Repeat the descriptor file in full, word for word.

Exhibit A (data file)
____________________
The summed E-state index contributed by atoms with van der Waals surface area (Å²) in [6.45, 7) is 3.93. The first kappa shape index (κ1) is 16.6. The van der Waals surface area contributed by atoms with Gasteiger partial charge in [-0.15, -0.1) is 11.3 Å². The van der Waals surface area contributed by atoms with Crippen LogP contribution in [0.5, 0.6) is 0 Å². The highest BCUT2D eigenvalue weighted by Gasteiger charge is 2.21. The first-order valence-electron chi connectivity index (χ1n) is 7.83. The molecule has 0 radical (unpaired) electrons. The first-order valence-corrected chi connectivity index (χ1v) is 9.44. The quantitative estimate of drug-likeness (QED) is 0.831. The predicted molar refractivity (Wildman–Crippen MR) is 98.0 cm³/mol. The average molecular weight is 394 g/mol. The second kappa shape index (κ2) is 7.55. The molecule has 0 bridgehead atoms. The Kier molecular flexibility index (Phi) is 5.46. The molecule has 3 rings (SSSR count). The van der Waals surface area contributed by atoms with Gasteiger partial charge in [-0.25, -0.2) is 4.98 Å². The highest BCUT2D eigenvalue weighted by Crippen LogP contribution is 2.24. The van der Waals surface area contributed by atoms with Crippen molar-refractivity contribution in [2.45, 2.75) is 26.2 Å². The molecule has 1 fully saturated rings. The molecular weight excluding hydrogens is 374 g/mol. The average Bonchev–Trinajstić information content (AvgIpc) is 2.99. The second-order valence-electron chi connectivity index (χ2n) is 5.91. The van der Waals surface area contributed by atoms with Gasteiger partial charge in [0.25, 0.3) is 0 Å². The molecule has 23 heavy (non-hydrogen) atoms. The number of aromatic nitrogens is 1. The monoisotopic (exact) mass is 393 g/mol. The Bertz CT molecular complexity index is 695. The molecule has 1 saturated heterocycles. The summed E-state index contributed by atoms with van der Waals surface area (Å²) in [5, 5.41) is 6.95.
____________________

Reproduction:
The summed E-state index contributed by atoms with van der Waals surface area (Å²) in [6.45, 7) is 3.93. The first kappa shape index (κ1) is 16.6. The van der Waals surface area contributed by atoms with Gasteiger partial charge in [-0.15, -0.1) is 11.3 Å². The van der Waals surface area contributed by atoms with Crippen LogP contribution in [0.5, 0.6) is 0 Å². The highest BCUT2D eigenvalue weighted by Gasteiger charge is 2.21. The first-order valence-electron chi connectivity index (χ1n) is 7.83. The molecule has 0 radical (unpaired) electrons. The first-order valence-corrected chi connectivity index (χ1v) is 9.44. The quantitative estimate of drug-likeness (QED) is 0.831. The predicted molar refractivity (Wildman–Crippen MR) is 98.0 cm³/mol. The average molecular weight is 394 g/mol. The second kappa shape index (κ2) is 7.55. The molecule has 0 bridgehead atoms. The Kier molecular flexibility index (Phi) is 5.46. The molecule has 3 rings (SSSR count). The van der Waals surface area contributed by atoms with Gasteiger partial charge in [-0.25, -0.2) is 4.98 Å². The highest BCUT2D eigenvalue weighted by Crippen LogP contribution is 2.24. The van der Waals surface area contributed by atoms with Crippen molar-refractivity contribution in [2.45, 2.75) is 26.2 Å². The molecule has 1 fully saturated rings. The molecular weight excluding hydrogens is 374 g/mol. The average Bonchev–Trinajstić information content (AvgIpc) is 2.99. The second-order valence-electron chi connectivity index (χ2n) is 5.91. The van der Waals surface area contributed by atoms with Gasteiger partial charge in [0.25, 0.3) is 0 Å². The molecule has 23 heavy (non-hydrogen) atoms. The number of aromatic nitrogens is 1. The monoisotopic (exact) mass is 393 g/mol. The Bertz CT molecular complexity index is 695. The molecule has 1 saturated heterocycles. The summed E-state index contributed by atoms with van der Waals surface area (Å²) in [5, 5.41) is 6.95.